your reaction. We did a sketch called “Stormtroopers’ 9/11.” It’s three
stormtroopers sitting around talking about the Death Star getting blown up in the tone that people who
talk about 9/11 talk about 9/11. “When you look at that part of the galaxy where the Death Star used to be and it’s just… nothing.” “The Jedis win.” “Jedis? I’ll tell you something. They hate our way of life.” It sounds so controversial, but to watch the
video it actually makes a lot of sense and is
relatively tame and very funny. But I don’t think we ever would’ve dared to do that live. Big, over the top content is what works,
is what gets the views. I’m really proud of a video that we did called “Gay Men Will Marry Your Girlfriends.” “Keep marriage between a man and a woman and in response, we will marry your girlfriends.” I wanted College Humor to come out as pro-gay marriage which makes no sense because we’re
a comedy website. Who cares? So we came up with this idea which was,
of course you should let gay men marry each other because otherwise they’ll marry
your girlfriends, who they’re so much better suited to than you. “So don’t make us marry your girlfriends.
Support gay marriage.” The fact that we were able to see something, even a little
bit preachy, and get that message across in such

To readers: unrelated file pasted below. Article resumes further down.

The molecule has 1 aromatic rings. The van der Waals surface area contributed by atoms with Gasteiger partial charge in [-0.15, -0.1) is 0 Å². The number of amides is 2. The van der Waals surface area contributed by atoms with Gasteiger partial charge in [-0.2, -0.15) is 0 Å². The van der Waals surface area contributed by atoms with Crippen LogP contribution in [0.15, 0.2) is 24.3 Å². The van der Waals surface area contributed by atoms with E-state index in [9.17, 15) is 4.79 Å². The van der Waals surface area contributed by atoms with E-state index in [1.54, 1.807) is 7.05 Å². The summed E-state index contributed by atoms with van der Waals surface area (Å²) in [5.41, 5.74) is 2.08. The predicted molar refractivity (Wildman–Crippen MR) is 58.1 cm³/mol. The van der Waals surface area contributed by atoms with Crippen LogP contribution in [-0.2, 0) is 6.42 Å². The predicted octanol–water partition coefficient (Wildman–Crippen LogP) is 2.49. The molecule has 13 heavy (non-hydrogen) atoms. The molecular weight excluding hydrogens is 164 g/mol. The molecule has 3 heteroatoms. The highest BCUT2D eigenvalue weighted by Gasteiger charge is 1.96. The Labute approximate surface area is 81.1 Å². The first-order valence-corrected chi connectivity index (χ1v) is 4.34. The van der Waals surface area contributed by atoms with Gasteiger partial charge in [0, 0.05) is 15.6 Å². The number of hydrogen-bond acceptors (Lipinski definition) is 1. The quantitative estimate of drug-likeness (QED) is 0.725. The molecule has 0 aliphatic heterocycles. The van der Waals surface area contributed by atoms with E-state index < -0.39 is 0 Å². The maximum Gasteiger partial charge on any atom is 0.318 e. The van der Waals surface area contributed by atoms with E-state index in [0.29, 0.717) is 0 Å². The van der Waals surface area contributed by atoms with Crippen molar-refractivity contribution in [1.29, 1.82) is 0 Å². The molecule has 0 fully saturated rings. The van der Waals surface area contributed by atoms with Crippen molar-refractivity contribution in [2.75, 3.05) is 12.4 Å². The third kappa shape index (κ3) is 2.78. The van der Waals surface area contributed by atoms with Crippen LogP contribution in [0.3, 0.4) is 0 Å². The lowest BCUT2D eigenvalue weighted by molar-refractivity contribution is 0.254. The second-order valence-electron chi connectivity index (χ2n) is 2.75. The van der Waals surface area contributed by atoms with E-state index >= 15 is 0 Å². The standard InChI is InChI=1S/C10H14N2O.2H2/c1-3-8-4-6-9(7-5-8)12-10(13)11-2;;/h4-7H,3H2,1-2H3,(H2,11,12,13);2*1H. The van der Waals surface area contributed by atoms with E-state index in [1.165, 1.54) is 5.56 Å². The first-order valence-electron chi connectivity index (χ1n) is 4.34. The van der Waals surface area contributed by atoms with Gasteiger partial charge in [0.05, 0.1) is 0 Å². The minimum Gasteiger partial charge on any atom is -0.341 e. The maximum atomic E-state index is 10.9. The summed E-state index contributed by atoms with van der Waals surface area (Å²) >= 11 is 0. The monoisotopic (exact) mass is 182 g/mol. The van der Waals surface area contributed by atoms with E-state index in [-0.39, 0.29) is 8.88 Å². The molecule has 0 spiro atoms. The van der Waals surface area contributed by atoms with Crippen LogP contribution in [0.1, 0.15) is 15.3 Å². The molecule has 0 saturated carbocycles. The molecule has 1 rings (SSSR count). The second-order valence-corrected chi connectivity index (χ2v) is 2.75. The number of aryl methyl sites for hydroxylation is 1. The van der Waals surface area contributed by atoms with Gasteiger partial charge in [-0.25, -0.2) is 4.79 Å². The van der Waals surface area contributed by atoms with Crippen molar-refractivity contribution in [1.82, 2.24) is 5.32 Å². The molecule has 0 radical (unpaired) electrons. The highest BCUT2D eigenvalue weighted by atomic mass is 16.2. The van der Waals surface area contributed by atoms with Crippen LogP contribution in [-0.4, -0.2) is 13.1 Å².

an effective way, as a comedy site, felt really rewarding. When something bad
happens in the world, you need to laugh. When nothing bad
happens in the world and you’re bored, you need to laugh. It’s good exercise. And the internet is
very available catharsis. It’s point and click catharsis. “You’re all a bunch of drones!” “Hey, keep your voice down.” “You’re drones. Especially the drones.” Embracing the internet and embracing these modern changes is the best way to go about it because, I mean, the reality is, you evolve or you die. I think to be successful as a comedian on twitter is just to trust your instincts, take risks, and go with what you think is funny. There’s something about doing it for
that person sitting alone in the dark, whose mouth is agape at first and then slowly warms up to us. That’s just hugely important to not take our important lives all too seriously.